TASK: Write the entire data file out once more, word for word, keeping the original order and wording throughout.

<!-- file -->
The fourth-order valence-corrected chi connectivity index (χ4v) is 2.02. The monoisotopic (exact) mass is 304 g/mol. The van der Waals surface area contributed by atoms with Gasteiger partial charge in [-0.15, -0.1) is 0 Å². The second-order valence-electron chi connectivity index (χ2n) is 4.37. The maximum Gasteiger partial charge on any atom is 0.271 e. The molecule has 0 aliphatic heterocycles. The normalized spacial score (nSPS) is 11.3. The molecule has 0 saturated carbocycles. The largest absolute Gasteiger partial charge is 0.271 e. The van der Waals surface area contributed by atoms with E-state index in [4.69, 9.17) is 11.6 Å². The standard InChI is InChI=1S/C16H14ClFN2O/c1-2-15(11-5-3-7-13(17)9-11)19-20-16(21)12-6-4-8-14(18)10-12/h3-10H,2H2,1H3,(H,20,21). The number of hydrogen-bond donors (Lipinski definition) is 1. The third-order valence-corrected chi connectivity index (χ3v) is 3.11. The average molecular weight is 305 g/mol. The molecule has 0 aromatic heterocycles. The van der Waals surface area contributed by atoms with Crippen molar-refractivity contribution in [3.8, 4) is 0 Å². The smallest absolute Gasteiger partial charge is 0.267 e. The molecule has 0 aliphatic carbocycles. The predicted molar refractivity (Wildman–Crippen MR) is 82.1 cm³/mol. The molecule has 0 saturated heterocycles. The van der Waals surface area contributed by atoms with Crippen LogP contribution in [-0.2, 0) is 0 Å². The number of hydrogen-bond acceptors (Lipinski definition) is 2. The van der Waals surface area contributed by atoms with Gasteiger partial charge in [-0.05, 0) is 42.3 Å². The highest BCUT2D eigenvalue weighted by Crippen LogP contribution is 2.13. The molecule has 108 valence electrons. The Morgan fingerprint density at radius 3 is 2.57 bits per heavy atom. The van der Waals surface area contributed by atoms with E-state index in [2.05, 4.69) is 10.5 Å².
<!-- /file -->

The fourth-order valence-corrected chi connectivity index (χ4v) is 2.02. The monoisotopic (exact) mass is 304 g/mol. The van der Waals surface area contributed by atoms with Gasteiger partial charge in [-0.15, -0.1) is 0 Å². The second-order valence-electron chi connectivity index (χ2n) is 4.37. The maximum Gasteiger partial charge on any atom is 0.271 e. The molecule has 0 aliphatic heterocycles. The normalized spacial score (nSPS) is 11.3. The molecule has 0 saturated carbocycles. The largest absolute Gasteiger partial charge is 0.271 e. The van der Waals surface area contributed by atoms with E-state index in [4.69, 9.17) is 11.6 Å². The standard InChI is InChI=1S/C16H14ClFN2O/c1-2-15(11-5-3-7-13(17)9-11)19-20-16(21)12-6-4-8-14(18)10-12/h3-10H,2H2,1H3,(H,20,21). The number of hydrogen-bond donors (Lipinski definition) is 1. The third-order valence-corrected chi connectivity index (χ3v) is 3.11. The average molecular weight is 305 g/mol. The molecule has 0 aromatic heterocycles. The van der Waals surface area contributed by atoms with Crippen molar-refractivity contribution in [3.8, 4) is 0 Å². The smallest absolute Gasteiger partial charge is 0.267 e. The molecule has 0 aliphatic carbocycles. The predicted molar refractivity (Wildman–Crippen MR) is 82.1 cm³/mol. The molecule has 0 saturated heterocycles. The van der Waals surface area contributed by atoms with Crippen LogP contribution in [-0.2, 0) is 0 Å². The number of hydrogen-bond acceptors (Lipinski definition) is 2. The van der Waals surface area contributed by atoms with Gasteiger partial charge in [-0.05, 0) is 42.3 Å². The highest BCUT2D eigenvalue weighted by Crippen LogP contribution is 2.13. The molecule has 108 valence electrons. The Morgan fingerprint density at radius 3 is 2.57 bits per heavy atom. The van der Waals surface area contributed by atoms with E-state index in [2.05, 4.69) is 10.5 Å².